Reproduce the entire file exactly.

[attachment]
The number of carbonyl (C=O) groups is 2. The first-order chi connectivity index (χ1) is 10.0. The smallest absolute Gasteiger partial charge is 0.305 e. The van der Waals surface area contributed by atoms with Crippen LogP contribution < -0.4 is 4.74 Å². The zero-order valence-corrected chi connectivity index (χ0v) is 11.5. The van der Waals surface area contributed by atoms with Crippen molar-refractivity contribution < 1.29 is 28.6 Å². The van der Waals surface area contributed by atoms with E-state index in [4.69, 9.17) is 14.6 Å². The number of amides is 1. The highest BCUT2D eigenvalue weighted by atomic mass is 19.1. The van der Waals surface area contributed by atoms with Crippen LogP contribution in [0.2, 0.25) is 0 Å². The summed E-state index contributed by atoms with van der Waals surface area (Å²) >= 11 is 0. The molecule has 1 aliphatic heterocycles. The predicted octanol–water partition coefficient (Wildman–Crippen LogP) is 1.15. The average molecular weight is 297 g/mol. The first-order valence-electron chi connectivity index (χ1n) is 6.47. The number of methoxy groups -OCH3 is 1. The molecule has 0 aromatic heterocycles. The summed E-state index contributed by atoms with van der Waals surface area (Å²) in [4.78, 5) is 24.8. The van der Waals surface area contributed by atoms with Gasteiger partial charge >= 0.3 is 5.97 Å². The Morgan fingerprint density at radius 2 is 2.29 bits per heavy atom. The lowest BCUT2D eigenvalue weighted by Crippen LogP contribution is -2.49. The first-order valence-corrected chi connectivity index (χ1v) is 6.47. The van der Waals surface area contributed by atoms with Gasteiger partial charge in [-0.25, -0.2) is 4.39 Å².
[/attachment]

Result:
The number of carbonyl (C=O) groups is 2. The first-order chi connectivity index (χ1) is 10.0. The smallest absolute Gasteiger partial charge is 0.305 e. The van der Waals surface area contributed by atoms with Crippen LogP contribution < -0.4 is 4.74 Å². The zero-order valence-corrected chi connectivity index (χ0v) is 11.5. The van der Waals surface area contributed by atoms with Crippen molar-refractivity contribution < 1.29 is 28.6 Å². The van der Waals surface area contributed by atoms with E-state index in [4.69, 9.17) is 14.6 Å². The number of amides is 1. The highest BCUT2D eigenvalue weighted by atomic mass is 19.1. The van der Waals surface area contributed by atoms with Crippen LogP contribution in [0.2, 0.25) is 0 Å². The summed E-state index contributed by atoms with van der Waals surface area (Å²) >= 11 is 0. The molecule has 1 aliphatic heterocycles. The predicted octanol–water partition coefficient (Wildman–Crippen LogP) is 1.15. The average molecular weight is 297 g/mol. The first-order valence-electron chi connectivity index (χ1n) is 6.47. The number of methoxy groups -OCH3 is 1. The molecule has 0 aromatic heterocycles. The summed E-state index contributed by atoms with van der Waals surface area (Å²) in [4.78, 5) is 24.8. The van der Waals surface area contributed by atoms with Gasteiger partial charge >= 0.3 is 5.97 Å². The Morgan fingerprint density at radius 2 is 2.29 bits per heavy atom. The lowest BCUT2D eigenvalue weighted by Crippen LogP contribution is -2.49. The first-order valence-corrected chi connectivity index (χ1v) is 6.47. The van der Waals surface area contributed by atoms with Gasteiger partial charge in [-0.25, -0.2) is 4.39 Å².